He told The Daily Beast that the overturning of rights to abortion access has understandably made women even more interested in ways to enjoy sex while avoiding an unplanned pregnancy.

“I think the topic of anal sex is becoming less taboo for women to talk about and with abortion rights at stake in a lot of places, other ways of having sex is something they are thinking about,” he said.

Doctor Carlton says his top tip for people wanting to have anal sex is no food within an hour of play time and to not overdo it with douching.

“I tell people you don’t have to develop an eating disorder to be a bottom. As long as you don’t eat an hour before you have sex you are pretty much OK because your stomach sends a message to your colon to empty about 15-30 minutes after you eat called gastrocolic reflex,” he said. “When you are cleaning out there is no need to spend 4 to 5 hours in the bathroom—that is concerning to me. I do a video called The Second Hole where I show a diagram of your rectum and colon. You only have to clean the last bit of your rectum if you go above the turn then you can make it a messier issue.”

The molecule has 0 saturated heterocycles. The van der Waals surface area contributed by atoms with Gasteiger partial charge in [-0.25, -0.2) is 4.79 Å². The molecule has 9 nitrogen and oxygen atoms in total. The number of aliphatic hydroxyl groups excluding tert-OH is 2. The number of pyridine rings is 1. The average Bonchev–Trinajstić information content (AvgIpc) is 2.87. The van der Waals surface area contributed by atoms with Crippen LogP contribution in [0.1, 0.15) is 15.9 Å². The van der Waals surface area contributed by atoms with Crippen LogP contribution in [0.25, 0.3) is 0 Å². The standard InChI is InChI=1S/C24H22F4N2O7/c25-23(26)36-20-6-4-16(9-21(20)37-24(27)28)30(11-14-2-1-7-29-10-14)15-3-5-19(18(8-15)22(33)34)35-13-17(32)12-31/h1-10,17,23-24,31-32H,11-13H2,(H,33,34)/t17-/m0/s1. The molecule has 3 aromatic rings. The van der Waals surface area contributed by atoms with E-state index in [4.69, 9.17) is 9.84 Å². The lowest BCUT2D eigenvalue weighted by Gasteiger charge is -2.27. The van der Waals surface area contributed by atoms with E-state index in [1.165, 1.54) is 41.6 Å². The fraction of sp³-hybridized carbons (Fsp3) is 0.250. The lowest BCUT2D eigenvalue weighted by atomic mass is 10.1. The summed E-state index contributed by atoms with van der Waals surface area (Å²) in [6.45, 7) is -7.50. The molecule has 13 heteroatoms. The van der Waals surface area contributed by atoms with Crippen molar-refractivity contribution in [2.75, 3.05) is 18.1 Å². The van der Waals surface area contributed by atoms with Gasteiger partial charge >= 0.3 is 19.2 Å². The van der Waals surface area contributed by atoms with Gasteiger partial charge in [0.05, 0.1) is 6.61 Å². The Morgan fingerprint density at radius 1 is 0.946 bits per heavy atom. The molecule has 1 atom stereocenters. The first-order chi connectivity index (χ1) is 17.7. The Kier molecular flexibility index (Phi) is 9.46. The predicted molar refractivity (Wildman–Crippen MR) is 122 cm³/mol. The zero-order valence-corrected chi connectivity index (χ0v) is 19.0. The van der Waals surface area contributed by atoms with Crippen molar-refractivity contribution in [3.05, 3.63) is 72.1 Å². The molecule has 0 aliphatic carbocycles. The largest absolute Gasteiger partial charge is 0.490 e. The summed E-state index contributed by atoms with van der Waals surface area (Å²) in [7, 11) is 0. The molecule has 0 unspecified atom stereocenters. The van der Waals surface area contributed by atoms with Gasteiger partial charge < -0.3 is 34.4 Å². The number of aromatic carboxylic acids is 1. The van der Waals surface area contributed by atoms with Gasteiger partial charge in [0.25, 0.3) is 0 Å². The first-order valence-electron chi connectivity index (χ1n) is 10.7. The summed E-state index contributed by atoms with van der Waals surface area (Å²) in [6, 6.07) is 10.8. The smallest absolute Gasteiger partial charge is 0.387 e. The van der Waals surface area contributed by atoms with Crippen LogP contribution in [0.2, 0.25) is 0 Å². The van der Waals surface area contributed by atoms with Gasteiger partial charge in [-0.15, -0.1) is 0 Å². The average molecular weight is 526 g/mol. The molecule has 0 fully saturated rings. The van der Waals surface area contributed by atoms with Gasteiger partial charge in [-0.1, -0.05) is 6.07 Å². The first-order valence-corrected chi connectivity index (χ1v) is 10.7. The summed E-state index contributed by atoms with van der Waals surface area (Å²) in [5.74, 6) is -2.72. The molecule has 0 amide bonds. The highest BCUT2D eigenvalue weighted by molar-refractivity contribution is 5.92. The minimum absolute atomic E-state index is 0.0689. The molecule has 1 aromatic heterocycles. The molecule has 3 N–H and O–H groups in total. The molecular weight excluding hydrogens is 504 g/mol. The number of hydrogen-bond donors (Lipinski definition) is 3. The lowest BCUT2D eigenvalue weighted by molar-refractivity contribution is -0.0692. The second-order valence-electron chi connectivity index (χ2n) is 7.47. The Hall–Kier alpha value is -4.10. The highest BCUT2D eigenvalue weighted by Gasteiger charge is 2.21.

Finally, the good doctor says the trick is to be well-lubricated.

“I always suggest once it is comfortably in and lubricated to try every position because the curve of one penis might be different to the curve of someone’s rectum. Doggy style with someone might not feel as good as missionary with someone else,” he said.

As more experts keep educating people on how to safely and enjoyably experience anal play, Hall says he hopes more people will feel comfortable and confident to try it out.

“Social media does help to have that conversation in a country where we don’t have good sex ed. We are hopefully passing down more accurate information and not these made-up lies which have existed for so long that we have to starve or sacrifice our health essentially for what may only be a 30-minute hook-up,” he said.

Read more at The Daily Beast.

Get the Daily Beast's biggest scoops and scandals delivered right to your inbox. Sign up now.

Stay informed and gain unlimited access to the Daily Beast's unmatched reporting. Subscribe now.